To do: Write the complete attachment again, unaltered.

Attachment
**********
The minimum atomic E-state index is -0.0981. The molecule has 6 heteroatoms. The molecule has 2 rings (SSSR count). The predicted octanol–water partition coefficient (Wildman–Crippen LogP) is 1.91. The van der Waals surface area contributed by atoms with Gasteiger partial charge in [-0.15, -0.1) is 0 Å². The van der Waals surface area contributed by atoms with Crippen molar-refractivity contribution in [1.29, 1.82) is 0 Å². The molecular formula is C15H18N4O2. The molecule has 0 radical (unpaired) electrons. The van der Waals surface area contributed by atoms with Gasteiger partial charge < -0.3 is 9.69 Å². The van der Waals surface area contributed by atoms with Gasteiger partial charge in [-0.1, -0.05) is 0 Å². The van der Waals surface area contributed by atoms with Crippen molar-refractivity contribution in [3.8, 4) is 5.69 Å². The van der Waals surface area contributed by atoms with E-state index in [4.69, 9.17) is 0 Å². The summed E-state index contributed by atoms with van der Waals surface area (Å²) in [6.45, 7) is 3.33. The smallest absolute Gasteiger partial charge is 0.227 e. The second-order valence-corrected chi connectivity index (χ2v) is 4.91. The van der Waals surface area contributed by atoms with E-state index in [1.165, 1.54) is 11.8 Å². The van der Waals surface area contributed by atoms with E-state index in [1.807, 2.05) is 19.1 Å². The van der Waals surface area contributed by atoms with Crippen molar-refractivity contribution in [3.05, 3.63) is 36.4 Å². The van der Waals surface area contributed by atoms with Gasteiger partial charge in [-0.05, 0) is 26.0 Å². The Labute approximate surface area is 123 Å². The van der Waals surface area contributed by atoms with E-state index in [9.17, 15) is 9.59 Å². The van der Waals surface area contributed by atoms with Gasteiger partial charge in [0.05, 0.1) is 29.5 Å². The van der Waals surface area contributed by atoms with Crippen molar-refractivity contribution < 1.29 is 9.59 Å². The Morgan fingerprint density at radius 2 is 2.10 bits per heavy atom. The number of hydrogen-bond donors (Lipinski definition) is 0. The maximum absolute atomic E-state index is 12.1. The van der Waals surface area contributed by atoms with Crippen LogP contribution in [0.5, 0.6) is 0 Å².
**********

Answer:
The minimum atomic E-state index is -0.0981. The molecule has 6 heteroatoms. The molecule has 2 rings (SSSR count). The predicted octanol–water partition coefficient (Wildman–Crippen LogP) is 1.91. The van der Waals surface area contributed by atoms with Gasteiger partial charge in [-0.15, -0.1) is 0 Å². The van der Waals surface area contributed by atoms with Crippen molar-refractivity contribution in [1.29, 1.82) is 0 Å². The molecular formula is C15H18N4O2. The molecule has 0 radical (unpaired) electrons. The van der Waals surface area contributed by atoms with Gasteiger partial charge < -0.3 is 9.69 Å². The van der Waals surface area contributed by atoms with Gasteiger partial charge in [-0.1, -0.05) is 0 Å². The van der Waals surface area contributed by atoms with Crippen molar-refractivity contribution in [3.8, 4) is 5.69 Å². The van der Waals surface area contributed by atoms with E-state index in [4.69, 9.17) is 0 Å². The summed E-state index contributed by atoms with van der Waals surface area (Å²) in [6.45, 7) is 3.33. The smallest absolute Gasteiger partial charge is 0.227 e. The second-order valence-corrected chi connectivity index (χ2v) is 4.91. The van der Waals surface area contributed by atoms with E-state index in [1.165, 1.54) is 11.8 Å². The van der Waals surface area contributed by atoms with E-state index in [1.807, 2.05) is 19.1 Å². The van der Waals surface area contributed by atoms with Crippen molar-refractivity contribution in [3.05, 3.63) is 36.4 Å². The van der Waals surface area contributed by atoms with Gasteiger partial charge in [-0.05, 0) is 26.0 Å². The Labute approximate surface area is 123 Å². The van der Waals surface area contributed by atoms with E-state index in [9.17, 15) is 9.59 Å². The van der Waals surface area contributed by atoms with Gasteiger partial charge in [0.05, 0.1) is 29.5 Å². The van der Waals surface area contributed by atoms with Crippen molar-refractivity contribution < 1.29 is 9.59 Å². The Morgan fingerprint density at radius 2 is 2.10 bits per heavy atom. The number of hydrogen-bond donors (Lipinski definition) is 0. The maximum absolute atomic E-state index is 12.1. The van der Waals surface area contributed by atoms with Crippen LogP contribution in [0.5, 0.6) is 0 Å².